Eldora  Bradtke

Eldora Bradtke


Understanding Variables, Scope, and Hoisting in JavaScript

Variables are one of the fundamental blocks of any programming language, the way each language defines how we declare and interact with variables can make or break a programming language. Thus any developer needs to understand how to effectively work with variables, their rules, and particularities. In today’s tutorial, we are going to learn how to declare, interact, and scope variables in JavaScript. We will introduce new concepts and important JavaScript keywords like varlet and const.

Declaring variables

Nowadays JavaScript has three different keywords to declare a variable, varlet and, const. Each with its own properties and particularities. Let’s start by making a simple comparison table of the 3 and then getting into the details.

KeywordScopeHoistingCan be reassignvarFunctionYesYesletBlockNoYesconstBlockNoNo

Don’t worry if for now, you are not sure what we mean by scope, hoisting, or any of the other attributes. We are going to cover them in detail next.

Variable Scope

Scope in JavaScript refers to context (or portion) of the code which determines the accessibility (visibility) of variables. In JavaScript, we have 2 types of scope, local and global. Though local scope can have different meanings.

Let’s work out through the definitions by giving some examples of how scoping works. Let’s say you define a variable message:

const message = 'Hello World'
console.log(message) // 'Hello World'

As you may expect the variable message used in the console.log would exist and have the value Hello World. No Doubts there, but what happens if I change a bit where I declare the variable:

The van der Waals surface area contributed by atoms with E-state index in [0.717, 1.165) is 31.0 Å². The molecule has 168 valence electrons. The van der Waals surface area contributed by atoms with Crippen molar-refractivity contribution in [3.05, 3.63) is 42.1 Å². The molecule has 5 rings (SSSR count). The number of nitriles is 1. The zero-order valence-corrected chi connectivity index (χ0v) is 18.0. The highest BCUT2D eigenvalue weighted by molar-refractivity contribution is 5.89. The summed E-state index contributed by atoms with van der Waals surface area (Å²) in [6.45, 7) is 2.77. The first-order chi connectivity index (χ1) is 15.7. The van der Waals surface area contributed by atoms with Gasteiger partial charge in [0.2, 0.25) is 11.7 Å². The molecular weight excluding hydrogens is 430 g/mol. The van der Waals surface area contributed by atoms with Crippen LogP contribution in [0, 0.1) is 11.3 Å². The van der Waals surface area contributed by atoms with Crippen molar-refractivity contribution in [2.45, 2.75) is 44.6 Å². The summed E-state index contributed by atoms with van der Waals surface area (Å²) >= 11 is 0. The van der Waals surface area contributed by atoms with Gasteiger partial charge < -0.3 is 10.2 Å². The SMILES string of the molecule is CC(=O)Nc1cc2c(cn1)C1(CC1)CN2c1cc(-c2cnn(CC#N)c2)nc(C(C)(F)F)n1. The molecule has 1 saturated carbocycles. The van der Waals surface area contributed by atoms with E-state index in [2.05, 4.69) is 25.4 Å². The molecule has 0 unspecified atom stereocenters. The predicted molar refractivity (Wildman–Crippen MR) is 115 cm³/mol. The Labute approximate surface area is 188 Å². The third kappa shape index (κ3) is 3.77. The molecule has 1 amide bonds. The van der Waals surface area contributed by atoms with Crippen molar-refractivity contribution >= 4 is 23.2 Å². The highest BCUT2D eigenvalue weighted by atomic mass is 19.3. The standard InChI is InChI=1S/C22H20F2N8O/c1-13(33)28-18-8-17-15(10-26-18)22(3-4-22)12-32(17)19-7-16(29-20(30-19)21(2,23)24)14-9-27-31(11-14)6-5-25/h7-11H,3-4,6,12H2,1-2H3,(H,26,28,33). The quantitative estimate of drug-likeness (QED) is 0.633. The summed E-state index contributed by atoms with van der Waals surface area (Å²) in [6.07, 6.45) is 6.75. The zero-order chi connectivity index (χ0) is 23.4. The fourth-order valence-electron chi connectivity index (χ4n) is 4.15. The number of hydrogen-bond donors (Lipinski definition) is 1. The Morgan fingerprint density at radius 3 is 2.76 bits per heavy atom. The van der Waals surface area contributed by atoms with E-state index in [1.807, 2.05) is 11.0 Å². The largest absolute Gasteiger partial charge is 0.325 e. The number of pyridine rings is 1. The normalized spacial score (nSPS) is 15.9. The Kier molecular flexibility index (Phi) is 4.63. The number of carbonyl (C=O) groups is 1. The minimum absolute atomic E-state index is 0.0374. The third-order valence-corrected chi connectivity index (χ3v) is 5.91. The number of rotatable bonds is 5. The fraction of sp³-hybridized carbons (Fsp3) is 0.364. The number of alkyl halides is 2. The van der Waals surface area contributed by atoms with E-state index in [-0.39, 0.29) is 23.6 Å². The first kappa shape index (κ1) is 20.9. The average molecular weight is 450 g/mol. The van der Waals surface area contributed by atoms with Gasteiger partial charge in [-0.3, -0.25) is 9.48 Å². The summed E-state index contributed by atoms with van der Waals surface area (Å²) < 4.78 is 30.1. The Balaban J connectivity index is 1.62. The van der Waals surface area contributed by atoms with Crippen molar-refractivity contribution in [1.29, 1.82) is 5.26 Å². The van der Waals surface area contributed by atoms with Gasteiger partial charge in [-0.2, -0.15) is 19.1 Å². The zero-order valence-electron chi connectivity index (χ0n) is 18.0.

if (true) {
    const message = 'Hello World'
console.log(message) // ReferenceError: message is not defined

Ups… Looks like we broke it, but why? The thing is that the if statement creates a local block scope, and since we used const the variable is only declared for that block scope, and cannot be accessed from the outside.

Let’s talk a bit more about block and function scopes.

Block Scope

A block is basically a section of code (zero or more statements) which is delimited by a pair of curly braces and may optionally be labeled.

As we already discussed the use of let and const allows us to define variables that live within the block scope. Next, we’ll build very similar examples by using different keywords to generate new scopes:

const x1 = 1
    const x1 = 2
    console.log(x1) // 2
console.log(x1) // 1

Let’s explain this one as it may look a bit strange at first. In our outer scope, we are defining the variable x1 with a value of 1. Then we create a new block scope by simply using curly braces, this is strange, but totally legal within JavaScript, and in this new scope, we create a new variable (separate from the one in the outer scope) also named x1. But don’t get confused, this is a brand new variable, which will only be available within that scope.

#javascript #programming

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Understanding Variables, Scope, and Hoisting in JavaScript

Understanding Hoisting in JavaScript

In JavaScript, Hoisting is the default behavior where variables and function declarations are moved to the top of their scope before code execution.

No Matter where function and variable are declared, it moved up top on their own scope. Doing this, it allows us to call functions before even writing them in our code.

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How interpreter sees the above code:

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We Know, In JavaScript, when we have a variable that is not defined then it occurs an undefined error. So in the above example, JavaScript only hoists the declarations part and we got an undefined error.

It’s important to keep in mind that, JavaScript only hoists declarations, not the initializations.